Because of the different nature of product and period costs, they receive different accounting treatments. Product costs form part of inventory and the balance sheet, making them inventoriable cost. They only affect the income statement when inventory is sold, and the product cost vs period cost cost of inventory becomes COGS. Moreover, period costs are expenses in the income statement of the period in which they were incurred. Both product costs and period costs directly affect your balance sheet and income statement, but they are handled in different ways.

Product costs include the costs to manufacture products or to purchase products. If a product is unsold, the product costs will be reported as inventory on the balance sheet. When the product is sold, its cost is removed from inventory and will be included on the income statement as the cost of goods sold. In cost accounting, costs are categorized based on their relationship with the production process or the time when they are charged to expense.

  1. Instead, period costs will be referred to as period expenses since they will be reported on the income statement as selling, general and administrative (SG&A) or interest expenses.
  2. Speaking of financial statements, it’s important that you take the time to review your financial statements on a regular basis.
  3. Grasping the difference between product and period costs serves as a financial compass for businesses.
  4. Product costs are always considered variable costs, as they rise and fall according to production levels.
  5. As an owner, you rely on their accuracy to make key management decisions.

Under different costing system, product cost is also different, as in absorption costing both fixed cost and variable cost are considered as Product Cost. On the other hand, in Marginal Costing only the variable cost is regarded as product cost. An example of such cost is the cost of material, labour, and overheads employed in manufacturing a table.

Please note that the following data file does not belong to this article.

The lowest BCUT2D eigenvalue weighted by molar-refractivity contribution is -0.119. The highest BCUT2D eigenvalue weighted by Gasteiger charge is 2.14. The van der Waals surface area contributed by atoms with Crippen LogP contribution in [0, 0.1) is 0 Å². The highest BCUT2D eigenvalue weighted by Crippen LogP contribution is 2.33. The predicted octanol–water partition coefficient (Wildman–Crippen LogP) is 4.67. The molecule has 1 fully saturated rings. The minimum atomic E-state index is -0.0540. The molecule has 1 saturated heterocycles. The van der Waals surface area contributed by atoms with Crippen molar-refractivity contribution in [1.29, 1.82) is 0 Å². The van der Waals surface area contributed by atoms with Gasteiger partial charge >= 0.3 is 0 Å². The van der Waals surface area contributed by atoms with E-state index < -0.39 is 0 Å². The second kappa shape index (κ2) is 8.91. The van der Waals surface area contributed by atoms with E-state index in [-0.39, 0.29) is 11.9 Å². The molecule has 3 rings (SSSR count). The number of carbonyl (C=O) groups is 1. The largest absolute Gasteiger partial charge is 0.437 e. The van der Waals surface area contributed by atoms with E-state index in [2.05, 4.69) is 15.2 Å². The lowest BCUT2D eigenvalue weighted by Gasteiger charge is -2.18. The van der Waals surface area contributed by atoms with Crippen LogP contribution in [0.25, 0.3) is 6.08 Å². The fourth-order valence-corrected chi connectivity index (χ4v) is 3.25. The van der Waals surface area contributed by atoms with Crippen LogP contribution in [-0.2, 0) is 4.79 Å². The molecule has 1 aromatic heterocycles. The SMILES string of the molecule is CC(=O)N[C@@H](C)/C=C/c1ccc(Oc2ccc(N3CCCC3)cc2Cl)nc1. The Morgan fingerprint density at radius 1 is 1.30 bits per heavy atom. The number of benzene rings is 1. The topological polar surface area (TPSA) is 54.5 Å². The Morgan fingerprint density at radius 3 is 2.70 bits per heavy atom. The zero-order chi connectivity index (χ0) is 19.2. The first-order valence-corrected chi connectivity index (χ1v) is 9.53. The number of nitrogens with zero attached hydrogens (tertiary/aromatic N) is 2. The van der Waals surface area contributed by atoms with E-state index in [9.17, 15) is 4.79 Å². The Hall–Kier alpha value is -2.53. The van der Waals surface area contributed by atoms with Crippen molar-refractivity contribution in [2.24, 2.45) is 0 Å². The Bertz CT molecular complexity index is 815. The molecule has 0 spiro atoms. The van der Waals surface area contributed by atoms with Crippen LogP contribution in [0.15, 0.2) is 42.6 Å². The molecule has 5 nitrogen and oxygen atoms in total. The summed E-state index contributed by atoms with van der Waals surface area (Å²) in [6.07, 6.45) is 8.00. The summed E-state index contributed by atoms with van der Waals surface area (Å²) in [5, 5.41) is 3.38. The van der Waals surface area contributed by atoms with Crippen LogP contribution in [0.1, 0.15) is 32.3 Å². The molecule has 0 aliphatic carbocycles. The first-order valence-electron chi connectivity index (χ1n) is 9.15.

Product Costs

Product costs are applied to the products the company produces and sells. Product costs refer to all costs incurred to obtain or produce the end-products. Examples of product costs include the cost of raw materials, direct labor, and overhead. Before the products are sold, these costs are recorded in inventory accounts on the balance sheet. Product costs are sometimes referred to as “inventoriable costs.” When the products are sold, these costs are expensed as costs of goods sold on the income statement. Product costs are initially attached to product inventory and do not appear on income statement as expense until the product for which they have been incurred is sold and generates revenue for the business.

We still include MOH as part of product costs even if we can’t trace them directly. Product and period costs are the two major classifications of costs that have different accounting treatments. Product costs are related to the cost of purchasing inventory for sale or performing a service. Meanwhile, period costs are costs that are not related to production but are essential to the business as a whole.

Definition of Period Cost

Examples of period costs include rent and utilities of admin offices, finance charges, marketing and advertising, commissions, and bookkeeping fees. Unlike product costs, period costs don’t depend on the production volume. They occur consistently over a specific time period, like a month or a year, and are incurred regardless of how much or how little the business produces during that time. Product costs (also known as inventoriable costs) are those costs that are incurred to acquire, manufacture or construct a product. In manufacturing companies, theses costs usually consist of direct materials, direct labor, and manufacturing overhead cost. So, in this example, you can see how product costs and period costs are recorded differently and appear in different places on the financial statements.

Classification of cost into periods and products is generally for financial accounting purposes. A proper determination of revenues and expenses must be based on a well-defined distinction between Period cost and Product cost. Period costs are like the backstage crew ensuring the business show runs smoothly. Remenber, they include things like rent, salaries, and advertising costs? But they’re ongoing expenses necessary for the daily operation of the entire bakery. Product cost and period cost are accounting concepts used to categorize and allocate expenses in a business.